Ancient Roman Terracotta Oil Lamp with Fortuna


An Ancient Roman terracotta oil lamp featuring a solid vertical handle and a heart-shaped nozzle. The shoulder displays circular ridges marked off by two grooves which slope into a large sunken discus. Two small filling holes are set parallel in the decorated field. This depicts a human figure to the centre, possibly an advancing Fortuna with voluminous robes. Behind the deity, a complex architectural facade depicting the city of Carthage is rendered with fine detailing. The reverse remains undecorated and features a base ring.

Date: Late 2nd century to early 3rd century AD
Provenance: Ex major S.M., London, Collection 1970-2010.
Condition: Repaired.


SKU: MG-119 Category: Tags: ,

The Roman oil lamp, originally called a ‘lychnus’, from the Greek ‘λυχνος’, has been almost unparalleled in its distribution throughout the Empire. First developed towards the end of the Hellenistic period, oil lamps were to keep their general shape longer than any other item of pottery throughout the Mediterranean. The vast trade networks set with the expansion of the Roman Empire allowed this item to be spread across Europe, Eastern Asia and Northern Africa. Lamps such as this fine example belong to the group of Bussière D X 10 lamps of Loeschcke type VIII, which are characterised by a circular body and short round nozzle. Early examples form this group date to the Claudian times and proliferated between the 1st and 3rd century AD.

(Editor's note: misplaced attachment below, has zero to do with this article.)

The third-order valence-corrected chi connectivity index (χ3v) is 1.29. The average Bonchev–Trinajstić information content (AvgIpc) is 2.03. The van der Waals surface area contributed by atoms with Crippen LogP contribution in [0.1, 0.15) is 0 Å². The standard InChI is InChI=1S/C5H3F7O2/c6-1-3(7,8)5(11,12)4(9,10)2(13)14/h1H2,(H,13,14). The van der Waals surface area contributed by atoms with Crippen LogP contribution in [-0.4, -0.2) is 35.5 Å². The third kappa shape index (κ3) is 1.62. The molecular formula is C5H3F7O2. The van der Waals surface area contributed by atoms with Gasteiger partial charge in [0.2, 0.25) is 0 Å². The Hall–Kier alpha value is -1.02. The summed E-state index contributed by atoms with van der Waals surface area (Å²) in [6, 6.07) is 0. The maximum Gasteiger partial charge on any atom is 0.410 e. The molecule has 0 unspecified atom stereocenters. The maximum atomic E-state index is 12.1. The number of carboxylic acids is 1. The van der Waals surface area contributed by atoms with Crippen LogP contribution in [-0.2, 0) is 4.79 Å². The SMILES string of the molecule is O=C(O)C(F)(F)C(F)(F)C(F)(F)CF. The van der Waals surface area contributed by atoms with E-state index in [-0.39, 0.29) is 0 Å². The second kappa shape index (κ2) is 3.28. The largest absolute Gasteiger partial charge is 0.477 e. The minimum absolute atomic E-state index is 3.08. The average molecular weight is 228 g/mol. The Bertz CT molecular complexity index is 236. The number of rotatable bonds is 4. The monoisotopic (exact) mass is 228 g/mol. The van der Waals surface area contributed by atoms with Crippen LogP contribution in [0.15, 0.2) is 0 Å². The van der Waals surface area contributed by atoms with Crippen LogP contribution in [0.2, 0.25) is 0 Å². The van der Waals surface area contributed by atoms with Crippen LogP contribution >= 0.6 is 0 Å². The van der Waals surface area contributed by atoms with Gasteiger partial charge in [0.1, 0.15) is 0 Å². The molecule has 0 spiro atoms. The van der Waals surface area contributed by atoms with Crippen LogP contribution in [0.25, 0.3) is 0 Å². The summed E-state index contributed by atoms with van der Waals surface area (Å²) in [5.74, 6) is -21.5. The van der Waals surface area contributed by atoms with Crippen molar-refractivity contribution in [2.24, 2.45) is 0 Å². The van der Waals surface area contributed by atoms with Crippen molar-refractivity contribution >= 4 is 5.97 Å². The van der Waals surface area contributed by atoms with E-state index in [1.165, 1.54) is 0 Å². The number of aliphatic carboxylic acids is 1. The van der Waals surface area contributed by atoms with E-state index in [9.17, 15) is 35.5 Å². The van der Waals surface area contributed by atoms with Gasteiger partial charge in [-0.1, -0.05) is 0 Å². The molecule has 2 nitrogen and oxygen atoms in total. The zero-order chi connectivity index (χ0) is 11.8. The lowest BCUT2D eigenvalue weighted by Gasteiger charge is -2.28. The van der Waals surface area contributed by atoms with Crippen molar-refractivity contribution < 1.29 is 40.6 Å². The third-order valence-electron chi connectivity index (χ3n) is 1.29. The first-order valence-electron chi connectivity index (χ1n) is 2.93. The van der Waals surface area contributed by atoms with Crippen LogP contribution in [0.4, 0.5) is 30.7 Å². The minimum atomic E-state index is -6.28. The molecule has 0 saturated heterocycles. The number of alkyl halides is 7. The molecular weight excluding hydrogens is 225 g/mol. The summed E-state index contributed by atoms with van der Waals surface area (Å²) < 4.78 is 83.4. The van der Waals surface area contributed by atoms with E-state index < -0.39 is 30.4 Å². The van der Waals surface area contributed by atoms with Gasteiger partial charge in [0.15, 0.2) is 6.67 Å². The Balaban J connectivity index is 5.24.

Carthage, the capital of the Carthaginian civilisation, was situated in modern-day Tunisia. It developed into a vast Empire from a Phoenician colony. Due to its positioning, with access to North and South sea channels, it had a large maritime presence within the Mediterranean and most vessels would have had to cross it’s path. Such a strategic position made Carthage a powerful force to contend with. The Empire fought three wars against Rome, known as the Punic wars. The connection between Carthage in Rome was also famously located in literature via Virgil’s ‘Aenead’, which documents the infamous love story between the Roman hero and Carthage’s tragic founding Queen, Dido.

Weight 144.5 g
Dimensions L 12.3 x W 9 cm

Pottery and Porcelain


Roman Mythology

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